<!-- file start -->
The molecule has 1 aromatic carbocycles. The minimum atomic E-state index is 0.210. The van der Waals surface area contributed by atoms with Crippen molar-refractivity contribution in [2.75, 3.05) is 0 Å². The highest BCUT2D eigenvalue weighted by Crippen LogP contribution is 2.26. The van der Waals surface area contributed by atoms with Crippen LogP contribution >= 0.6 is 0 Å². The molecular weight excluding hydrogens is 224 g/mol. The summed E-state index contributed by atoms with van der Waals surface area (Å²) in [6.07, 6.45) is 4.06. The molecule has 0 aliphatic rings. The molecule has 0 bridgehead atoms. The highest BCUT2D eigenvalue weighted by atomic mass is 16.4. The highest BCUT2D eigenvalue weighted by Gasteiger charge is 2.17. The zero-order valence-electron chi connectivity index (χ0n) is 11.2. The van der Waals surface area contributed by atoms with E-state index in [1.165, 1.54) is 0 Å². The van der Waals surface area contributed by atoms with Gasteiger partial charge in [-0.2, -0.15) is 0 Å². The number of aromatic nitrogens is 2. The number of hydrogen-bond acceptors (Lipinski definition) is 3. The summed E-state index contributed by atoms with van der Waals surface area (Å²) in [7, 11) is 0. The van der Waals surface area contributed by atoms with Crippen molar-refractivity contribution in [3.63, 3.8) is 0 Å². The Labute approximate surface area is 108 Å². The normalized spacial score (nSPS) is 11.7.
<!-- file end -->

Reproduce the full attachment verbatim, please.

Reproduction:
The molecule has 1 aromatic carbocycles. The minimum atomic E-state index is 0.210. The van der Waals surface area contributed by atoms with Crippen molar-refractivity contribution in [2.75, 3.05) is 0 Å². The highest BCUT2D eigenvalue weighted by Crippen LogP contribution is 2.26. The van der Waals surface area contributed by atoms with Crippen LogP contribution >= 0.6 is 0 Å². The molecular weight excluding hydrogens is 224 g/mol. The summed E-state index contributed by atoms with van der Waals surface area (Å²) in [6.07, 6.45) is 4.06. The molecule has 0 aliphatic rings. The molecule has 0 bridgehead atoms. The highest BCUT2D eigenvalue weighted by atomic mass is 16.4. The highest BCUT2D eigenvalue weighted by Gasteiger charge is 2.17. The zero-order valence-electron chi connectivity index (χ0n) is 11.2. The van der Waals surface area contributed by atoms with E-state index in [1.165, 1.54) is 0 Å². The van der Waals surface area contributed by atoms with Gasteiger partial charge in [-0.2, -0.15) is 0 Å². The number of aromatic nitrogens is 2. The number of hydrogen-bond acceptors (Lipinski definition) is 3. The summed E-state index contributed by atoms with van der Waals surface area (Å²) in [7, 11) is 0. The van der Waals surface area contributed by atoms with Crippen molar-refractivity contribution in [3.63, 3.8) is 0 Å². The Labute approximate surface area is 108 Å². The normalized spacial score (nSPS) is 11.7.